They argue that both the September 11, 2001, catastrophe and the Enron collapse could, and should, have been averted because in each case it was widely known that key processes — aviation security in the former and auditor independence in the latter — had been seriously compromised. Yet in the absence of “vivid data” about the actual events, actions to fix these processes were not taken in time, largely because vocal minorities — the airlines in the case of aviation security and the accounting profession in the case of auditor independence — lobbied effectively against change.
Bazerman and Watkins’s program for preventing surprises from happening consists of better recognition of threats, prioritization of issues, and the mobilization of people to action. Unfortunately, their recommendations come across more compellingly as a framework for classifying failures in hindsight than they do as tools to avoid surprises in prospect. The value in Predictable Surprises is the description of the contexts that inhibit our responses to known threats, rather than the gathering and prioritization of information that might help us predict new ones. Over time, for example, regulated institutions display an amazing capacity to undercut their regulators and turn the policy-making approach to their advantage. In the authors’ expert view, the auditing profession remains compromised, despite recent reforms such as the Sarbanes-Oxley Act, and thus may still be sowing the seeds of future corporate calamities. The authors list several other disasters looming on the horizon: global warming, the collapse of the U.S. Social Security system, and, more trivially, the continued devaluation of frequent flyer miles.
One predictable surprise missing from Bazerman and Watkins’s book is the possible decline of traditional business schools. Although one senses that the authors might not agree, if Henry Mintzberg, in Managers Not MBAs, and other commentators, such as Harvard Business School’s Clayton Christensen, are right, the MBA educational model as we have known it is well past its zenith. It will gradually be replaced by a combination of other approaches, including in-house corporate programs and shorter nondegree courses. Some courses will use conventional methods to teach conventional skills; others will make use of the wide range of types of learning and managerial approaches evidenced in the seven books we’ve reviewed. Still others will immerse the learner in problem situations and combine action and reflection in new and different ways. The emphasis will be on selecting the right people with a demonstrated “will to manage” at the right time, and on placing them in the right contexts.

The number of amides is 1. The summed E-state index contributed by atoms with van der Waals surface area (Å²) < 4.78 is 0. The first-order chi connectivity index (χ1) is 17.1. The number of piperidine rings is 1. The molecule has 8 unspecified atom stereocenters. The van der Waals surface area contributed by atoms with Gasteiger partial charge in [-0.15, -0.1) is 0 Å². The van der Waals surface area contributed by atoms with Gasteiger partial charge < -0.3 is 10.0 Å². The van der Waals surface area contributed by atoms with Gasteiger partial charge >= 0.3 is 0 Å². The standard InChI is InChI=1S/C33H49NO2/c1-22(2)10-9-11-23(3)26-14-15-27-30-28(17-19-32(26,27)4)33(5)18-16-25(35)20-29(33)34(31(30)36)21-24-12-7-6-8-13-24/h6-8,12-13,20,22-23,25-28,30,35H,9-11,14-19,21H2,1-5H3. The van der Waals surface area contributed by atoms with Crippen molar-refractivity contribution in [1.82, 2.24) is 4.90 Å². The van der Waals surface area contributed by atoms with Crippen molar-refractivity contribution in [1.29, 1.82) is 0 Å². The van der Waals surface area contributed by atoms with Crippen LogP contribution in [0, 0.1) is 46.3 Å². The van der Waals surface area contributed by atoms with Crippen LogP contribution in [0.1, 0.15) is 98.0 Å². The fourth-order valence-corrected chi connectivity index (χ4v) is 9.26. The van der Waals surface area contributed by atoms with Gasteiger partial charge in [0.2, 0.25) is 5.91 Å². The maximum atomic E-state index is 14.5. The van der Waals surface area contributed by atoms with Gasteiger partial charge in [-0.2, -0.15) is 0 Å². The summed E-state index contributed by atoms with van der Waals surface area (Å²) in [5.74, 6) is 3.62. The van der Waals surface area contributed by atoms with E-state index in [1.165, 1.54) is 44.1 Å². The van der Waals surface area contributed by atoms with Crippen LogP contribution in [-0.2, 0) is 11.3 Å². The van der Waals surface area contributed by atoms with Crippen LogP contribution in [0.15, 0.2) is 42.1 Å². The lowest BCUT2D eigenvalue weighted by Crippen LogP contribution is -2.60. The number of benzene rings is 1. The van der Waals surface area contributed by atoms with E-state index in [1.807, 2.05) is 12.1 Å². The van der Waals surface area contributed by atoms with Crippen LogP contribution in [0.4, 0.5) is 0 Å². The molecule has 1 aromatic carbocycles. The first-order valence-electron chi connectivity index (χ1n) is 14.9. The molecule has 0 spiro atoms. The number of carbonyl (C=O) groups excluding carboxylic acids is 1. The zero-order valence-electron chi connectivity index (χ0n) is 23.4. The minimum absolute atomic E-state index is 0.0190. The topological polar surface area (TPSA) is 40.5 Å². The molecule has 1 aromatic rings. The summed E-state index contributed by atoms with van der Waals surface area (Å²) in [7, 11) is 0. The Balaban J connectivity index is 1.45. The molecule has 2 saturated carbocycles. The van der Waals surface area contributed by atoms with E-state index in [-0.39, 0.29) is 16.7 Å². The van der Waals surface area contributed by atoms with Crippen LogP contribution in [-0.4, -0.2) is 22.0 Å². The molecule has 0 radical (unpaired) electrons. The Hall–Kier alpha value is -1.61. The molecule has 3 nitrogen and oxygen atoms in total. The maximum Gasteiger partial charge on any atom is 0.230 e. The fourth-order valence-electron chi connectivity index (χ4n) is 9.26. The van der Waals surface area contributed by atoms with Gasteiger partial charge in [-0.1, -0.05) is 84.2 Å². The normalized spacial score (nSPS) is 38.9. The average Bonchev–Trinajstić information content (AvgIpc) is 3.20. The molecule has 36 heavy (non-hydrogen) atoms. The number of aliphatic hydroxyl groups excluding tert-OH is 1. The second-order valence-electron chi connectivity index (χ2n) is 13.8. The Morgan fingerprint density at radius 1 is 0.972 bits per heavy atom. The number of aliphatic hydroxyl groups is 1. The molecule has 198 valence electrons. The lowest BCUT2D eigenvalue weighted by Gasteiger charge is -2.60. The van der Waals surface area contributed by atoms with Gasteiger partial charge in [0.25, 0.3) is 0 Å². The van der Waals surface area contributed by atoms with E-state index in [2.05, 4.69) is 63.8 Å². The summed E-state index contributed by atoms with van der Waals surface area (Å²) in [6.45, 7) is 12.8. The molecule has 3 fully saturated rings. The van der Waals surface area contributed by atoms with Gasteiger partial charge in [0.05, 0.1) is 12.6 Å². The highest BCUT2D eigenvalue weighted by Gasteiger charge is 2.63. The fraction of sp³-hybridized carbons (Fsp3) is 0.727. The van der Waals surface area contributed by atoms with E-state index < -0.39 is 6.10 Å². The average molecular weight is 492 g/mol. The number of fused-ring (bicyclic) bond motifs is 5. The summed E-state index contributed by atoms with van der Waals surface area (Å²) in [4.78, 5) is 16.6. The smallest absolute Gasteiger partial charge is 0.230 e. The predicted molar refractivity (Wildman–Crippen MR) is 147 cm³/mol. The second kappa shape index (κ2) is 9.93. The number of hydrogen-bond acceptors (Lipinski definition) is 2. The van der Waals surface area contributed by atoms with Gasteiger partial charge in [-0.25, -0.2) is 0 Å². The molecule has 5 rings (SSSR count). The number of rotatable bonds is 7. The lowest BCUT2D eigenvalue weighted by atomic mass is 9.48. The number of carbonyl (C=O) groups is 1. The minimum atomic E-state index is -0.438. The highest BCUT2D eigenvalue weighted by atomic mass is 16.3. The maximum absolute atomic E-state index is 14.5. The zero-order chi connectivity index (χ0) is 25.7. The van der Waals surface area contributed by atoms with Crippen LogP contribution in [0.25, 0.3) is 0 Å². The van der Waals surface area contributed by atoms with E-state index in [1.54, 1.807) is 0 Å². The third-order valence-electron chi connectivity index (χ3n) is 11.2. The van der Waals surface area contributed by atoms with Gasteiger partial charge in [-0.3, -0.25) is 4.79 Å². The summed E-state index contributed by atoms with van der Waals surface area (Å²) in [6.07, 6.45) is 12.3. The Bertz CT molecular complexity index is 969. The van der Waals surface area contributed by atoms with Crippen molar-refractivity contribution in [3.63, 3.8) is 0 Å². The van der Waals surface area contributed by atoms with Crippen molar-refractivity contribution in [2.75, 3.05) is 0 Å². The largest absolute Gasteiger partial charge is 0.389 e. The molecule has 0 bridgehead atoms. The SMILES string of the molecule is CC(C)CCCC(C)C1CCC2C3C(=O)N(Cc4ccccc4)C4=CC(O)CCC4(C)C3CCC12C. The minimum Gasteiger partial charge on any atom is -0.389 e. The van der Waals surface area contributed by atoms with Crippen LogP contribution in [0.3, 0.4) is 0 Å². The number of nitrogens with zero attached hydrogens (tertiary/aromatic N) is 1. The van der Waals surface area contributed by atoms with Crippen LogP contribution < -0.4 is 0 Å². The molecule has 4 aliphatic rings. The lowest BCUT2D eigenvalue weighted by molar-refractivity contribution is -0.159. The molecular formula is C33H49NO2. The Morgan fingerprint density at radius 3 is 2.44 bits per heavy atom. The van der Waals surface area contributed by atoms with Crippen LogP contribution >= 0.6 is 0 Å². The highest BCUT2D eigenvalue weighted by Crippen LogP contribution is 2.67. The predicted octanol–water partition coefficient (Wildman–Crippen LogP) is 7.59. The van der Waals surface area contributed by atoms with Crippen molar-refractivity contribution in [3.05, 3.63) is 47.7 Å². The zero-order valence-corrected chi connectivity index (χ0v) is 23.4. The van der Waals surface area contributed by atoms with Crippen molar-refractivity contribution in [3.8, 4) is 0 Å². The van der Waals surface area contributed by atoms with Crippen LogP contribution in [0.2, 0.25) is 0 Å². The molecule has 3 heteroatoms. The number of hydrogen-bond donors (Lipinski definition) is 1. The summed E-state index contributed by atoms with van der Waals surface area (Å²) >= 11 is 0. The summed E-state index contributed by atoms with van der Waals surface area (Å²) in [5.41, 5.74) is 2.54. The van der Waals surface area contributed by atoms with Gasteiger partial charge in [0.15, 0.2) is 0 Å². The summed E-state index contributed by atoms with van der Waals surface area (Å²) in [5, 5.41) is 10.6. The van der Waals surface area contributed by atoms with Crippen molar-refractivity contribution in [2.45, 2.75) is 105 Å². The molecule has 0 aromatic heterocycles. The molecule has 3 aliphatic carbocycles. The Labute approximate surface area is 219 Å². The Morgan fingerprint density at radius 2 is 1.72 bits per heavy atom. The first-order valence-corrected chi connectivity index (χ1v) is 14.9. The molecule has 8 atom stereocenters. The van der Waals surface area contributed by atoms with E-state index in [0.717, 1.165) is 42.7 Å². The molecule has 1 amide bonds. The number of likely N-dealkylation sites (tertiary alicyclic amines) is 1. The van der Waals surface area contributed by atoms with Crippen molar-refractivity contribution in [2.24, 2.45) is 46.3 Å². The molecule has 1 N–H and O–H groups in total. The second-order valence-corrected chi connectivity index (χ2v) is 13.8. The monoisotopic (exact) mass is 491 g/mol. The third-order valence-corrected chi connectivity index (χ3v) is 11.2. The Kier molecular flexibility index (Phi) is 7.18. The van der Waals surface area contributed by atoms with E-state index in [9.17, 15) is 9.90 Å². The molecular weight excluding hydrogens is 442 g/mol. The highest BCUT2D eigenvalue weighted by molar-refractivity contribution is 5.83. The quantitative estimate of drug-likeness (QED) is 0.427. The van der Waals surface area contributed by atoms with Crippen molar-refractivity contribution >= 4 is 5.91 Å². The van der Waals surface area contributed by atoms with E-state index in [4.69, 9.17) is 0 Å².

In management there will always be a tension between the left-wing view that every person’s desire to perform well is thwarted by restrictive organizational structures and policies, and the right-wing rejoinder that people are inherently lazy and need to be kept in line continually. It’s not a question of human nature: Context matters, and each view is to some extent a self-fulfilling prophecy. We understand that while some contexts can bring out the worst in people, others will evoke the very best. We need a vision of perfectibility to give us a sense of progress and improvement, and to help us find those managers who can craft and sustain the contexts that will summon the better angels of our nature without unleashing our devils. This will always be a delicate process, difficult to sustain for any length of time in any one organization.
Perfection may forever be beyond our reach, but optimism is always well within our grasp. As one of Oscar Wilde’s characters puts it in Lady Windermere’s Fan: “We are all in the gutter, but some of us are looking at the stars.”
David K. Hurst (firstname.lastname@example.org) is a regular contributor to strategy+business. His writing has also appeared in the Harvard Business Review, the Financial Times, and other leading business publications. Mr. Hurst is the author of Learning from the Links: Mastering Management Using Lessons from Golf (Free Press, 2002) and Crisis & Renewal: Meeting the Challenge of Organizational Change (Harvard Business School Press, 1995, 2002). He was a visiting scholar/practitioner at the Center for Creative Leadership in Greensboro, N.C., in 1998–99.